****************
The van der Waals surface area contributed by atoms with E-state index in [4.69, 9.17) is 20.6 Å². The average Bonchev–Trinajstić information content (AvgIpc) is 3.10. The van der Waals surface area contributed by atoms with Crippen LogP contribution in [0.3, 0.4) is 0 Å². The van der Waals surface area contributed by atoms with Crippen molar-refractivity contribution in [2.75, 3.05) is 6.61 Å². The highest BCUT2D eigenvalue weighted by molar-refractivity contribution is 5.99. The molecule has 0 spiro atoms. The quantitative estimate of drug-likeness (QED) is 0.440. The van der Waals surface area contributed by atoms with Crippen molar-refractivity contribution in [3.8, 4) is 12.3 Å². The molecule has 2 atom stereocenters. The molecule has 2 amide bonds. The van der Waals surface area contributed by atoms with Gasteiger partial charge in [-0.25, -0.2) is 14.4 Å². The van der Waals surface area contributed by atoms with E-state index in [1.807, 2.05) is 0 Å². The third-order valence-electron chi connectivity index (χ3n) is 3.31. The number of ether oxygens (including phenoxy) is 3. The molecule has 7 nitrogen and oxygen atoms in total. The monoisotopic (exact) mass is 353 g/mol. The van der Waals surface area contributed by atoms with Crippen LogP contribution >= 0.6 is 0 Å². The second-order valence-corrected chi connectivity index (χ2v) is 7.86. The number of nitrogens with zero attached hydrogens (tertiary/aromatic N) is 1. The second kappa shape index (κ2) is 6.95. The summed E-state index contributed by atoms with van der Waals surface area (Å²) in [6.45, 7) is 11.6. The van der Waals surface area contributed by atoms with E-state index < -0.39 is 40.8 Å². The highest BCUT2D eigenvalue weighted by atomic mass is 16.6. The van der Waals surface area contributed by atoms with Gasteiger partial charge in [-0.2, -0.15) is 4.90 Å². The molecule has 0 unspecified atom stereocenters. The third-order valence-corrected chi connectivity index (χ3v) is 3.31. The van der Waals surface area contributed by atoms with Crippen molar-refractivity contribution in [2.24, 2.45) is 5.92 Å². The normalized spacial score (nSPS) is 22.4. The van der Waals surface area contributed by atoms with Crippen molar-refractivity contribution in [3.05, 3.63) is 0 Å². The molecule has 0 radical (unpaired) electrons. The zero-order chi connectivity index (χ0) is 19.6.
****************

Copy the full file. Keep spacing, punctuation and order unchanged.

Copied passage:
The van der Waals surface area contributed by atoms with E-state index in [4.69, 9.17) is 20.6 Å². The average Bonchev–Trinajstić information content (AvgIpc) is 3.10. The van der Waals surface area contributed by atoms with Crippen LogP contribution in [0.3, 0.4) is 0 Å². The van der Waals surface area contributed by atoms with Crippen molar-refractivity contribution in [2.75, 3.05) is 6.61 Å². The highest BCUT2D eigenvalue weighted by molar-refractivity contribution is 5.99. The molecule has 0 spiro atoms. The quantitative estimate of drug-likeness (QED) is 0.440. The van der Waals surface area contributed by atoms with Crippen molar-refractivity contribution in [3.8, 4) is 12.3 Å². The molecule has 2 atom stereocenters. The molecule has 2 amide bonds. The van der Waals surface area contributed by atoms with Gasteiger partial charge in [-0.25, -0.2) is 14.4 Å². The van der Waals surface area contributed by atoms with E-state index in [1.807, 2.05) is 0 Å². The third-order valence-electron chi connectivity index (χ3n) is 3.31. The number of ether oxygens (including phenoxy) is 3. The molecule has 7 nitrogen and oxygen atoms in total. The monoisotopic (exact) mass is 353 g/mol. The van der Waals surface area contributed by atoms with Crippen LogP contribution >= 0.6 is 0 Å². The second-order valence-corrected chi connectivity index (χ2v) is 7.86. The number of nitrogens with zero attached hydrogens (tertiary/aromatic N) is 1. The second kappa shape index (κ2) is 6.95. The summed E-state index contributed by atoms with van der Waals surface area (Å²) in [6.45, 7) is 11.6. The van der Waals surface area contributed by atoms with E-state index < -0.39 is 40.8 Å². The highest BCUT2D eigenvalue weighted by atomic mass is 16.6. The van der Waals surface area contributed by atoms with Gasteiger partial charge in [-0.2, -0.15) is 4.90 Å². The molecule has 0 unspecified atom stereocenters. The third-order valence-corrected chi connectivity index (χ3v) is 3.31. The van der Waals surface area contributed by atoms with Crippen molar-refractivity contribution in [2.24, 2.45) is 5.92 Å². The normalized spacial score (nSPS) is 22.4. The van der Waals surface area contributed by atoms with Crippen molar-refractivity contribution in [3.05, 3.63) is 0 Å². The molecule has 0 radical (unpaired) electrons. The zero-order chi connectivity index (χ0) is 19.6.